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The Reasons for Tooth Numbering from Your Dentist in Millersville

April 30, 2016 in Cosmetic Dentistry,General dentistry by mccarl_dental

Visiting the dentist can often be stressful or disorienting for patients, but possibly the most disorienting part of every visit is all the numbers dentists, hygienists, and assistants say to each other throughout dental checkups. This short hand is used by dentists to refer to each of the teeth quickly. At McCarl Dental Group, we use the Universal numbering system which is the American Dental Association supported method.

The Universal, Palmer, & FDI Tooth Numbering Systems

There are three common tooth numbering methods, and each has their own unique advantages.

  • Universal method – starting at the rear right upper molar and preceding to the rear left upper molar, teeth are numbered 1 to 16. Then, the bottom teeth are numbered from left to right 17 to 32. This numbering system allows for all 32 teeth, including wisdom teeth, to be present. If any of teeth are removed or missing, the number that corresponds to that tooth is skipped.
  • Palmer method – this method counts teeth in each quadrant from 1 to 8 starting at the front teeth known as the incisors as number 1 and the very back molar is 8.
  • FDI (or International) – this method, adopted by the Federation Dentaire Internationale is used outside of the United States. It uses numbers 11 to 18 to count the top right side of the smile, 21 to 28 to count the top left, 31 to 38 to count the bottom left, and 41 to 48 to count the booth right teeth.

We use the Universal method because it is supported by the American Dental Association (ADA) and taught in every dental school in the country. The Universal numbering system is used by most dentists in the US. By using this common method, we are able to easily discuss treatment with specialists and insurance companies. Most orthodontists are taught the Palmer system, but in correspondence, orthodontists include the Universal method tooth numbers to ensure clarity.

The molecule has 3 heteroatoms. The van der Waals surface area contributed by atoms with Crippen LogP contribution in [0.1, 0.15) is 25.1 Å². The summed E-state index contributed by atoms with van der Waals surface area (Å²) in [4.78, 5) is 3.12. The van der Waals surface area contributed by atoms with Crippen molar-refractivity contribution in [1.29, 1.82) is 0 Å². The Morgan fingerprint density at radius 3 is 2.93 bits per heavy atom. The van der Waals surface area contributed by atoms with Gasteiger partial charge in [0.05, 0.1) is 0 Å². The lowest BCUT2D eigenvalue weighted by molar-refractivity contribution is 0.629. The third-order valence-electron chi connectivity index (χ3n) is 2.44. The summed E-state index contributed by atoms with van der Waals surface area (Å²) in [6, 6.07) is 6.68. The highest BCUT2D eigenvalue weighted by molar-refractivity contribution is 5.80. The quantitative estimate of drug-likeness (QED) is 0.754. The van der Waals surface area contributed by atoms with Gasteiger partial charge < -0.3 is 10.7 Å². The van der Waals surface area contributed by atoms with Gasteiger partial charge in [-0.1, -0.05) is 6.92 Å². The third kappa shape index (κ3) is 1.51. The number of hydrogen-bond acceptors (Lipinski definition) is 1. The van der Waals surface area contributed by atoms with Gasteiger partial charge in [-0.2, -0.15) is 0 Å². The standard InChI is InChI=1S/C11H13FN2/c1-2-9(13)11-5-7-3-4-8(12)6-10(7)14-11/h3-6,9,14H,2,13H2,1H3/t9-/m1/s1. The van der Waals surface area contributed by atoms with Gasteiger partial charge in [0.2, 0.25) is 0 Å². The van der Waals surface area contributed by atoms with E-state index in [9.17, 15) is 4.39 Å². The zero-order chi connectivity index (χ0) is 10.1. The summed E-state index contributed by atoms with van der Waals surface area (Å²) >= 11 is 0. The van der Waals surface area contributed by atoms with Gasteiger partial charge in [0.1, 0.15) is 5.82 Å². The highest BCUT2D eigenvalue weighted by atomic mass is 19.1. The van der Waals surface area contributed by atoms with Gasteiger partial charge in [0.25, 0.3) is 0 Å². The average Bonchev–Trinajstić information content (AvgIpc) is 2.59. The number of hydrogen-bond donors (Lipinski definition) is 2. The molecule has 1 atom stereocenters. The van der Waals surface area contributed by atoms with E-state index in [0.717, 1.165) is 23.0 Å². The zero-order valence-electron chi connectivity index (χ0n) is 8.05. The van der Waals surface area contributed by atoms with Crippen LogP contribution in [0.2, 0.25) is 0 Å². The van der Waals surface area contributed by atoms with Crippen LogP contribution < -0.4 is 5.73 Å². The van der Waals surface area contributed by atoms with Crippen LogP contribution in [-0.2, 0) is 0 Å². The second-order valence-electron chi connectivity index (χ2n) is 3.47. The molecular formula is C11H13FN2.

Top Areas for Tooth Decay

In patients of all ages, the molars (back teeth) are the most likely to decay due to the wide surfaces and deep pits and grooves. The front teeth tend to be given more care during daily brushing and flossing especially by children putting molars at greater risk for tooth decay. As we age, adults are more likely to experience decay where their teeth are close together or overlap which is one reason orthodontic treatment is beneficial. With improved oral hygiene, older patients may be able to keep their natural teeth for life. Age-related dental wear and dry mouth caused by medications may lead to higher risk for tooth decay in aging patients.

How to Prevent Decay at Any Age

  • At-home hygiene – Daily brushing and flossing is essential to keeping smiles whole and health
  • Professional dental cleanings – our dentists and hygienists carefully remove bacteria, plaque, and tartar buildup from even the hardest to reach surfaces of teeth
  • Dental sealants – typically recommended for children, dental sealants are thin coats of plastic on the chewing surfaces of back teeth that seal out bacteria from deep pits and fissures

Find Out More about Decay from Your Dentist in Millersville

Whether it has been six months or six years since your last dental visit, don’t wait one more day. Contact the McCarl Dental Group team to schedule your checkup and cleaning with our team, or find out more about tooth decay prevention and treatment.

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8601 Veterans Hwy, Suite 101, Millersville, MD 21108 USA
Dr. Clayton McCarl, Jr. Millersville, MD cosmetic, restorative, & preventive dentistry. infoshipleys@mccarldental.com
28 Ridge Road, Greenbelt, MD 20770 USA
Dr. Clayton McCarl, Jr. Greenbelt, MD cosmetic, restorative, & preventive dentistry. (301) 474-4144 infogreenbelt@mccarldental.com